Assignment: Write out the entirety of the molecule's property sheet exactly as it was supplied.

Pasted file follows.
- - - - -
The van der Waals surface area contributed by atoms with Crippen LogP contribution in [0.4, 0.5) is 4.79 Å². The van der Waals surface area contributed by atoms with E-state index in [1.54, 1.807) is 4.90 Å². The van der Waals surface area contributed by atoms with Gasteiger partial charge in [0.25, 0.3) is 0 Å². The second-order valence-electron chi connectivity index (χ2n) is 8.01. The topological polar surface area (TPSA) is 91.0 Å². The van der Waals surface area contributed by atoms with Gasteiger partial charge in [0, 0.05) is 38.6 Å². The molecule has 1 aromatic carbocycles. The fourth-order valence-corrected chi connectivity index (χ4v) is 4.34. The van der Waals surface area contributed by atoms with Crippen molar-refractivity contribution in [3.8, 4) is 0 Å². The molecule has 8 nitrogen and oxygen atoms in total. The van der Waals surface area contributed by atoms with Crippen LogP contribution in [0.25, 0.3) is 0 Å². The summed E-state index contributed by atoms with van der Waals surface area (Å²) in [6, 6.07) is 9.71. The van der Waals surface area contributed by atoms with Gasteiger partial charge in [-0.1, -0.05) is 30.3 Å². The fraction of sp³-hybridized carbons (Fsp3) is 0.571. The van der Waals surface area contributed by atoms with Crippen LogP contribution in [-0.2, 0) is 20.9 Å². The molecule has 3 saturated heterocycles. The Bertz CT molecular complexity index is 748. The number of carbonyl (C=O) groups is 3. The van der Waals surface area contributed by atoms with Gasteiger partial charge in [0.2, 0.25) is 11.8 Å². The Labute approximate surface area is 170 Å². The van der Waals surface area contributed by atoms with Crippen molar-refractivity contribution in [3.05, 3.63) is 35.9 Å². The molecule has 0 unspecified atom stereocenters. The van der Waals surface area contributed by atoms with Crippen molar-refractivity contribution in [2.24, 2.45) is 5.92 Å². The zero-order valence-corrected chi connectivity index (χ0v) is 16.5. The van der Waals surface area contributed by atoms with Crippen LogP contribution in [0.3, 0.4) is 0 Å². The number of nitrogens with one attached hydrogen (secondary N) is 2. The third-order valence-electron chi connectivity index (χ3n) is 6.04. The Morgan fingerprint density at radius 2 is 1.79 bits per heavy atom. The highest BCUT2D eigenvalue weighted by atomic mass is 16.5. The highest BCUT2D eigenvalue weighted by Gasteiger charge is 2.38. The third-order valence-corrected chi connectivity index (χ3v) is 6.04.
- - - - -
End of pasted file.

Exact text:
The van der Waals surface area contributed by atoms with Crippen LogP contribution in [0.4, 0.5) is 4.79 Å². The van der Waals surface area contributed by atoms with E-state index in [1.54, 1.807) is 4.90 Å². The van der Waals surface area contributed by atoms with Gasteiger partial charge in [0.25, 0.3) is 0 Å². The second-order valence-electron chi connectivity index (χ2n) is 8.01. The topological polar surface area (TPSA) is 91.0 Å². The van der Waals surface area contributed by atoms with Gasteiger partial charge in [0, 0.05) is 38.6 Å². The molecule has 1 aromatic carbocycles. The fourth-order valence-corrected chi connectivity index (χ4v) is 4.34. The van der Waals surface area contributed by atoms with Crippen molar-refractivity contribution in [3.8, 4) is 0 Å². The molecule has 8 nitrogen and oxygen atoms in total. The van der Waals surface area contributed by atoms with Crippen LogP contribution in [0.25, 0.3) is 0 Å². The summed E-state index contributed by atoms with van der Waals surface area (Å²) in [6, 6.07) is 9.71. The van der Waals surface area contributed by atoms with Gasteiger partial charge in [-0.1, -0.05) is 30.3 Å². The fraction of sp³-hybridized carbons (Fsp3) is 0.571. The van der Waals surface area contributed by atoms with Crippen LogP contribution in [-0.2, 0) is 20.9 Å². The molecule has 3 saturated heterocycles. The Bertz CT molecular complexity index is 748. The number of carbonyl (C=O) groups is 3. The van der Waals surface area contributed by atoms with Gasteiger partial charge in [0.2, 0.25) is 11.8 Å². The Labute approximate surface area is 170 Å². The van der Waals surface area contributed by atoms with Crippen molar-refractivity contribution in [3.05, 3.63) is 35.9 Å². The molecule has 0 unspecified atom stereocenters. The van der Waals surface area contributed by atoms with Crippen molar-refractivity contribution in [2.24, 2.45) is 5.92 Å². The zero-order valence-corrected chi connectivity index (χ0v) is 16.5. The van der Waals surface area contributed by atoms with Crippen LogP contribution in [0.3, 0.4) is 0 Å². The number of nitrogens with one attached hydrogen (secondary N) is 2. The third-order valence-electron chi connectivity index (χ3n) is 6.04. The Morgan fingerprint density at radius 2 is 1.79 bits per heavy atom. The highest BCUT2D eigenvalue weighted by atomic mass is 16.5. The highest BCUT2D eigenvalue weighted by Gasteiger charge is 2.38. The third-order valence-corrected chi connectivity index (χ3v) is 6.04.